This scale helps community staff understand what each individual resident might need day-to-tay, and it helps them to evaluate residents over time, to adjust their care as their needs change. When you’re visiting or evaluating assisted living communities, ask staff if they have such a scale and how they define each level of care. Also, be sure to ask if there is a level at which they might not be able to care for your loved one, or at which additional caretakers may need to be brought in. There may come a time when your loved one will need a more secure environment, with staff trained in memory care. Or, if your loved one requires medical care beyond help with personal care, they may need either to move to a skilled nursing facility or, if the assisted living facility allows it, nurses, rehabilitation therapists, or hospice workers might be able to tend to your loved one in the home they’ve know in their assisted living community.

A note on low vs. high acuity

You might come across the terms “low acuity” or “high acuity” when discussing care levels for older adults. These medical terms often refer to the staffing-to-care-needs ratio of individual patients in hospital settings, but to simplify it, low acuity patients need very little care in comparison to high acuity patients.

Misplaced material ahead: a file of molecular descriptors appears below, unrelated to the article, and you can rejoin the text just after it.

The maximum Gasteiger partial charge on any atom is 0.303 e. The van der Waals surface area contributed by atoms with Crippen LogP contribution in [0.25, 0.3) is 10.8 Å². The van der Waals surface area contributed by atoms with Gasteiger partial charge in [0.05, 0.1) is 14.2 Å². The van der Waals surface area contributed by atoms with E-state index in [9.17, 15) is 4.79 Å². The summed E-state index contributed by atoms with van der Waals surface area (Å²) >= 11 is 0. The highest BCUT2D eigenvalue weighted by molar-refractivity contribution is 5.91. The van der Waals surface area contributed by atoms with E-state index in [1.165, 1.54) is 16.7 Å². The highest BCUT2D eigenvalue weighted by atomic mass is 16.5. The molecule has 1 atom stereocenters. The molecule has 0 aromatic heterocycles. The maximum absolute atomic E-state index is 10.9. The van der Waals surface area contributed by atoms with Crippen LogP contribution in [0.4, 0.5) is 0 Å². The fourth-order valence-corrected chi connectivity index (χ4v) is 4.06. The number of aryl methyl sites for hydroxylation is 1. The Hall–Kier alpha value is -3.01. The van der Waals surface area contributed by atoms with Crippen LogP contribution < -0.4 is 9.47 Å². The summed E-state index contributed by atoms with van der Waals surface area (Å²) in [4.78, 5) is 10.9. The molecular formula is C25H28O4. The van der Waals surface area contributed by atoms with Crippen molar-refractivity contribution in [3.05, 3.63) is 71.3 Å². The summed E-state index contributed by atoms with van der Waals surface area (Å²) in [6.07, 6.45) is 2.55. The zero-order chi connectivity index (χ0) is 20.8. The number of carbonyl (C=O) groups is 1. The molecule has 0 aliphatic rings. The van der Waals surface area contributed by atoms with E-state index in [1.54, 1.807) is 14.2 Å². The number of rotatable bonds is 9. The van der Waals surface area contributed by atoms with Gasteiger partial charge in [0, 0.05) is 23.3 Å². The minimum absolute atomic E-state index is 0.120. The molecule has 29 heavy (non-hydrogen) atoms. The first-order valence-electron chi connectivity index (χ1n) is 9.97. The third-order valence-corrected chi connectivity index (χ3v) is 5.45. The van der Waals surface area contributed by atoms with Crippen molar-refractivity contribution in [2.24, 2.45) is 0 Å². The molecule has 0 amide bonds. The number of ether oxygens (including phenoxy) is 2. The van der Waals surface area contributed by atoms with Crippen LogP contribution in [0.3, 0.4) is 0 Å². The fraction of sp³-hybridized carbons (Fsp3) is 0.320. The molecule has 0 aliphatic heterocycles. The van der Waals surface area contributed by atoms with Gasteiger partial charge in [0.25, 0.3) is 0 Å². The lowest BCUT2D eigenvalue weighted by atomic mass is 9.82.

Different types of senior care for different needs

Whether you and your loved one are looking for in-home care or a senior living community, the levels of care provided by each will progress along similar lines. Most in-home care providers offer help with ADLs, while home health care involves medical care, and could be considered a higher level of care. 

If you aren't sure what level of care your elderly loved one needs, consider consulting with a geriatric care manager. Also keep in mind that assisted living communities will want to evaluate your loved one so that they can get an accurate idea of their daily needs and decide whether their care services will be a good fit for them. They will tell you if they feel your loved one needs a higher level of care than they can provide.